As recently as 2013, in spite of the long history of caselaw concerning implacable hostility and parental alienation, Wales most senior social worker, Albert Heaney, spoke on behalf of the family justice network (which includes the CEO of Cafcass (Cymru) and claimed that, ‘there is a lack of general support, both in academic and legal sectors for this concept’. The network also includes Wales most senior family judges but their input is restricted to being ‘observers’ of the proceedings owing to their judicial oath and strict rules concerning judicial independence. The Terms of reference for the network also confines the input of the judges to being mere ‘observers’. The FJN’s pearl of wisdom was brought to us 10 years after former president of the family division, Wall J, described parental alienation as ‘…a well recognised phenomenon’ ; 9 years after another president of the family division cited Wall J’s example and 4 years after HHJ Bellamy stated, ‘The concept of alienation as a feature of some high conflict parental disputes may today be regarded as mainstream.’ Between 2003 and Albert Heaney’s pronouncement in May 2014 there were over 30 reported cases featuring implacable hostility or parental alienation. Only 9 months beforehand the court of appeal heard Re A and the incoming president of the Family Division remarked. 

‘Drawing matters together, whilst I do not conclude that the outcome ordered by the judge is, of itself, wrong and therefore to be set aside, I am sufficiently concerned about the process of these proceedings as a whole, which I have held has violated the Art 8 rights of both M and her father, and also by the deficits in the judge’s analysis which I have now identified, to conclude, in the words of CPR, r 52(11)(3), that the outcome is ‘unjust because of a serious procedural or other irregularity’. For the previous systemic failure to end in a hearing which itself was highly unsatisfactory and where the judge has failed to conduct a sufficiently thorough analysis, makes it almost inevitable that this court will consider that it has a duty to intervene with the aim of establishing an effective and full rehearing.’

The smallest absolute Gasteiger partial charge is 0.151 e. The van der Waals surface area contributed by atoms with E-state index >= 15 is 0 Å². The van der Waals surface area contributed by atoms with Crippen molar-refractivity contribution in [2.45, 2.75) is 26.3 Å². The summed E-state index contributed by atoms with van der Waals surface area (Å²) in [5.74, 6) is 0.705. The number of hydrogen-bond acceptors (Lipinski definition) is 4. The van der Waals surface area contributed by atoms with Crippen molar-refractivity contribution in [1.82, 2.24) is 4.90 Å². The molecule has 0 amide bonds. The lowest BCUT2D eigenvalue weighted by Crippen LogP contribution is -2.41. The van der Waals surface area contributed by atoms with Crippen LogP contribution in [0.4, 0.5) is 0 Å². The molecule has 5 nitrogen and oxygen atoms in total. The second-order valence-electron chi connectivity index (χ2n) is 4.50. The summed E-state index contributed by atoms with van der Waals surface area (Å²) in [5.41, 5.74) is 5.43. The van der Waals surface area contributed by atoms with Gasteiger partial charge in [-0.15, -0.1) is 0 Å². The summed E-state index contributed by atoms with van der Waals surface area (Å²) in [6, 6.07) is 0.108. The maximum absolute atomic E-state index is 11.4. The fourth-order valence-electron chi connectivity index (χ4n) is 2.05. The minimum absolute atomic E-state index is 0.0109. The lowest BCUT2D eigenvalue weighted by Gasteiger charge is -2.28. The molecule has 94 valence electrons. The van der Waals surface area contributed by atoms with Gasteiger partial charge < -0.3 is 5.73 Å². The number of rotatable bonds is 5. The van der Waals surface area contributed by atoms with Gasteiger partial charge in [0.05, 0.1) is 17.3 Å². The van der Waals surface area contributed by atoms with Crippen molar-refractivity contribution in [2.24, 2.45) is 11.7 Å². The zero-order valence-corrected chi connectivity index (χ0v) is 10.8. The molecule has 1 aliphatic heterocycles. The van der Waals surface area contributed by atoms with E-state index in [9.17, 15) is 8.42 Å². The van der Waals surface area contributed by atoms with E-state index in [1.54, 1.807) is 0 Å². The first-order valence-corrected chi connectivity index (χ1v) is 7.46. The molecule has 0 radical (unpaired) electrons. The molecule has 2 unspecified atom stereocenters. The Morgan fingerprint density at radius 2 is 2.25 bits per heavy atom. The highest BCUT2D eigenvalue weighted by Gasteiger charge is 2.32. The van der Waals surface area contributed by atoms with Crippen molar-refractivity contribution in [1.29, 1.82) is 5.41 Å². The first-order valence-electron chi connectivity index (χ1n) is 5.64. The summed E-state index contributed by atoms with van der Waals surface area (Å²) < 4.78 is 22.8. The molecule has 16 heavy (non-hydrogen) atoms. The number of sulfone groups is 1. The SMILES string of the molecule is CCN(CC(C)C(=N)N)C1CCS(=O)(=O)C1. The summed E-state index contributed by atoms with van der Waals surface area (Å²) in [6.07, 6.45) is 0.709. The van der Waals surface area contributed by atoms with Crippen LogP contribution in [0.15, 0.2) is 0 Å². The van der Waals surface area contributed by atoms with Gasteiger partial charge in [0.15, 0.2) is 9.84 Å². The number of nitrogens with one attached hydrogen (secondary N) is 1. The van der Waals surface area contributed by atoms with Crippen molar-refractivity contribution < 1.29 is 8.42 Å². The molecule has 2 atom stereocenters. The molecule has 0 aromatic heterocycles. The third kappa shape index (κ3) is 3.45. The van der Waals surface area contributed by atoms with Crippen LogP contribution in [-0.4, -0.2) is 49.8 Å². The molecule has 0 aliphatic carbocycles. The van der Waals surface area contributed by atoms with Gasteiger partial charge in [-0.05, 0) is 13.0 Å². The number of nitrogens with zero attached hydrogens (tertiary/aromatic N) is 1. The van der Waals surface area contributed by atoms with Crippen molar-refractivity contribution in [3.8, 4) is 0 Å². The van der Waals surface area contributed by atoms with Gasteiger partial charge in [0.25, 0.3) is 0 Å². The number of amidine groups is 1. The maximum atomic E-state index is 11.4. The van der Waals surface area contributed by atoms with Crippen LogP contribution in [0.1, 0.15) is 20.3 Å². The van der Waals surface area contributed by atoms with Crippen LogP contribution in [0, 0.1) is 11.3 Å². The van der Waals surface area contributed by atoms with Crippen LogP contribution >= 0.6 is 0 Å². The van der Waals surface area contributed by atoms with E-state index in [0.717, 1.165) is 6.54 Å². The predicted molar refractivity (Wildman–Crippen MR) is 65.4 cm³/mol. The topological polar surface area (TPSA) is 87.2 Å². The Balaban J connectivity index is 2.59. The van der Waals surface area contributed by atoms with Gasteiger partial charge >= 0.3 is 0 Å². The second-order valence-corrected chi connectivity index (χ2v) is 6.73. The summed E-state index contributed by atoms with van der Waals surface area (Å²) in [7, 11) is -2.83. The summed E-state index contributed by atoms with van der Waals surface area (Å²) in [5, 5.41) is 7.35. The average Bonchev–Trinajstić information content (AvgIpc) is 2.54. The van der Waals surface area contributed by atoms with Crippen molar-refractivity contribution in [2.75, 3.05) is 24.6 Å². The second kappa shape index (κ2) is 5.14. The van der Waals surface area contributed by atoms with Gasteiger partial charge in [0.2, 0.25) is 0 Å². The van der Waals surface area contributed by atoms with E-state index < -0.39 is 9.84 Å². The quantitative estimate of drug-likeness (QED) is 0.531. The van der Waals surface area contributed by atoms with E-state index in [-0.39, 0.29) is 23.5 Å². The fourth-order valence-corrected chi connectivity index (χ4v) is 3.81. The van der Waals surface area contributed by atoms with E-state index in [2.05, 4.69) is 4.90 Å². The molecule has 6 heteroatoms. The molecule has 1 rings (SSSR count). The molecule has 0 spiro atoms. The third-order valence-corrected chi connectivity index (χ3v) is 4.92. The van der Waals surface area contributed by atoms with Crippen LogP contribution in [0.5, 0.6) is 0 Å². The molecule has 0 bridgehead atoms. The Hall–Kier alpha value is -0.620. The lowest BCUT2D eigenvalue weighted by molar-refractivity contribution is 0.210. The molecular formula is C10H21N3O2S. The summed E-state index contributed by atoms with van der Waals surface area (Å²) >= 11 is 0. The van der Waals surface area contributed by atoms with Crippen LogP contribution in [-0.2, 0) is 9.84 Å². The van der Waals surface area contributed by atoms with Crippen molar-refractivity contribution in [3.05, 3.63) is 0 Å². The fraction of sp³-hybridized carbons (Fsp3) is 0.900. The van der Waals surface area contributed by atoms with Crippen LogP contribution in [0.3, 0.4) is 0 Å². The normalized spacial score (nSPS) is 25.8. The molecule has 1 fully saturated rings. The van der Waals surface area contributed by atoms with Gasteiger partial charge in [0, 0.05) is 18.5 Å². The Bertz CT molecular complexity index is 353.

Sadly, even an intractable case, where the proceedings were conducted so fecklessly and hopelessly inneffectively, would appear to have failed to grab the attention of the family justice network and its members.

Intractable hostility does not appear to have made it onto the FJN aganda again until 2017. I cannot say exactly when in 2017 because the minutes of their meetings are no longer published. So much for transparency! Cafcass appear to have hijacked the committee and continue to do so. Yet again the number of reported cases involving PA / Implacable hostility continued to grow unabated and unrecognised by Cafcass.

The Sturge and Glasser Report also gives us good authority for the futility of altenative dispute resolution where a parent is implacably opposed to contact. 

‘ The term ‘implacable’ is used here to describe the intensity and unchanging nature of the hostility and the fact that any amount of mediation is unlikely to result in an alteration in the hostility felt by the parent.’

By ignoring and effectively failing to properly even acknowledge the existance of parental alienation / implacable hostility – for 14 years (if we regard Wall J ’s pronouncement as acknowledgment) and 17 years (if we accept the Sturge and Glasser report as confirming the existance of these dynamics in the court of appeal) – we believe that Cafcass and Cafcass (Cymru) have failed and continue to fail miserably in their statutory duty to safeguard children from an increasingly well known and ever more common dynamic which is emotionally abusive.

The report commissioned by Cafcass (Cymru) from Cardiff University is a hopelessly inadequate, hurriedly cobbled together and cringeworthy response to a problem that has been ignored and unceremoniously swept under the carpet until very recently.

To plead with these fanatical ideologists and apologists is patently wrong and simply not warrented. Rather, they should be explaining to the electorate why they have consistently failed to treat a burgeoning body of primary evidence in the form of case law with the urgency and respect it so rightly deserves. Those who could have challenged them earlier should now also hang their heads in absolute shame because they have prolonged the abuse and pain of children needlessly.